There was a winding, marked channel that led out to Pamlico Sound. After about an hour of motoring, we came across a huge multilayer tourist boat, with people fishing over the side.
"Alec, don't you think it's strange that they're fishing in the channel and not out in open water?"
We passed two fishing trawlers, rafted up together on the side of the channel. Then I noticed that in front of us there was a huge barge with machinery on it. Alec commented, "That's a dredging machine. We should be okay if we just stay behind it."
What we should have known was that the Pamlico Sound area was full of sandbanks that shifted with severe storms, sometimes filling channels. We remained in the middle of the channel, red markers on port and green on starboard. All of a sudden, there was a "THUD".
The boat shuddered. "THUD, THUD, THUD!"
"Put it in reverse!" Alec shouted from the cabin top.
I did, but to no avail. Alec jumped down into the cockpit and floored it in reverse. Behind us was churning mud and sand, but we didn't move. Two hours into our circumnavigation and we were stuck aground!
The wind suddenly picked up and choppy waves lifted the boat, dropping her down with more awful thumps, while pushing us further onto the bank.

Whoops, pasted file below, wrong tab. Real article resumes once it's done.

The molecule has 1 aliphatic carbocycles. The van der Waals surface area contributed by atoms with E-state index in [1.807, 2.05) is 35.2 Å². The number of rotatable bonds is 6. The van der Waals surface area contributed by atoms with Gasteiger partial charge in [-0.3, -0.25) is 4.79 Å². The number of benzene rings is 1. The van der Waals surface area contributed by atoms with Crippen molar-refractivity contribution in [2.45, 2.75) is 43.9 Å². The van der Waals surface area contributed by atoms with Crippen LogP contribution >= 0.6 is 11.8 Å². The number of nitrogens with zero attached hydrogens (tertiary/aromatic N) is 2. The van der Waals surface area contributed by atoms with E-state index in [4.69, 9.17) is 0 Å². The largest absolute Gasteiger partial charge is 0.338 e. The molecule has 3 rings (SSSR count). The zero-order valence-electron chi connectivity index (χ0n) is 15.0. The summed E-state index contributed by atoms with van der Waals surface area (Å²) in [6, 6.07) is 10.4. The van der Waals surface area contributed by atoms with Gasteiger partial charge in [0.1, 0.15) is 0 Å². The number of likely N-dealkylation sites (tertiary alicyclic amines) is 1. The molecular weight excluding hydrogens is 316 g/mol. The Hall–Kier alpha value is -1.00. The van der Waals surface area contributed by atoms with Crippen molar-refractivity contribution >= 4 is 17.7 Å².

"What do we do now?" I asked. Alec checked the tide tables, hoping the tide would rise and lift us off. No such luck - the tidal range was three inches. Not enough to make a difference, since the wind was blowing us up onto even higher ground. We had never operated our VHF radio, but I thought out loud, "Maybe we should call somebody."
"Not yet." Alec was not willing to admit defeat. "Look! It's the United States Coast Guard. They've come to rescue us!" We waved as they zipped past, and about 300 feet further, they too went aground! Their engines roared furiously as they revved in forward, then reverse, then forward again, like a car stuck in snow. Clearly we had to rescue ourselves.
Alec took our small anchor and, using the dinghy, dropped it in what we hoped was deeper water. We tied the line to our windlass on the bow, and slowly, by hand, rotated the links in the gypsy with a lever, pulling the line in tight. The anchor was set, and it was just a question of which would give first - the anchor, the line or the boat. It was a painfully slow process - the line came in only fractions of an inch with each turn. Alec soon lost his patience.
"It's not going to work," he said. We both sat there, depressed, feeling helpless. Alec paced the large foredeck, periodically cursing. Huffing and grunting with the lever, I continued to work at the bow. I thought, why not? It was something I could do, and just sitting around was not helping things. Another Coast Guard dinghy approached and our hopes momentarily soared. They roared by, not to help us, but to rescue their comrades.
Alec joined me again, and took a few turns. I took a few more and then felt something give. Could it be working? I turned and turned, and the line came more easily.
"Way to go Alayne! You did it."
Alec pulled in the anchor while I quickly started the engine, and we motored ourselves off, heading back the way we came.
We felt very proud that we'd solved this one on our own. Brute strength and perseverance would become our battle cry when problems occurred in the future.
Our pride faded as we passed our starting point a few hours later. We carried on north laughing at ourselves, before joining the Intracoastal Waterway and eventually turning south.